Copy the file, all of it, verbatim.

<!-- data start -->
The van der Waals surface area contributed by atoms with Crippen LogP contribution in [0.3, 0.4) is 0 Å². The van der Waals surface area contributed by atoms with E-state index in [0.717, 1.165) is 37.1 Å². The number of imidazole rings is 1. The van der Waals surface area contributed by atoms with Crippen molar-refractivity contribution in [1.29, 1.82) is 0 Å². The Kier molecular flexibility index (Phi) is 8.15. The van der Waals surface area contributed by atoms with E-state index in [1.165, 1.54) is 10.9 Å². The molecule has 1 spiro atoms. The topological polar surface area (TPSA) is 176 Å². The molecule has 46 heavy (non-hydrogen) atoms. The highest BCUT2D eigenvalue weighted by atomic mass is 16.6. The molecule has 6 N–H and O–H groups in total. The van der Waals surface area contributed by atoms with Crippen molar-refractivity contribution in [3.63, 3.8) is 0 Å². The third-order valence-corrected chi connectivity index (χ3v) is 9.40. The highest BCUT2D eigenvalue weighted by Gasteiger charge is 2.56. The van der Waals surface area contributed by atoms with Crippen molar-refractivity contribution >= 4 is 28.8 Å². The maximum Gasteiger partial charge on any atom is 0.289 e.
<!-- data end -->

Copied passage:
The van der Waals surface area contributed by atoms with Crippen LogP contribution in [0.3, 0.4) is 0 Å². The van der Waals surface area contributed by atoms with E-state index in [0.717, 1.165) is 37.1 Å². The number of imidazole rings is 1. The van der Waals surface area contributed by atoms with Crippen molar-refractivity contribution in [1.29, 1.82) is 0 Å². The Kier molecular flexibility index (Phi) is 8.15. The van der Waals surface area contributed by atoms with E-state index in [1.165, 1.54) is 10.9 Å². The molecule has 1 spiro atoms. The topological polar surface area (TPSA) is 176 Å². The molecule has 46 heavy (non-hydrogen) atoms. The highest BCUT2D eigenvalue weighted by atomic mass is 16.6. The molecule has 6 N–H and O–H groups in total. The van der Waals surface area contributed by atoms with Crippen molar-refractivity contribution in [3.63, 3.8) is 0 Å². The third-order valence-corrected chi connectivity index (χ3v) is 9.40. The highest BCUT2D eigenvalue weighted by Gasteiger charge is 2.56. The van der Waals surface area contributed by atoms with Crippen molar-refractivity contribution >= 4 is 28.8 Å². The maximum Gasteiger partial charge on any atom is 0.289 e.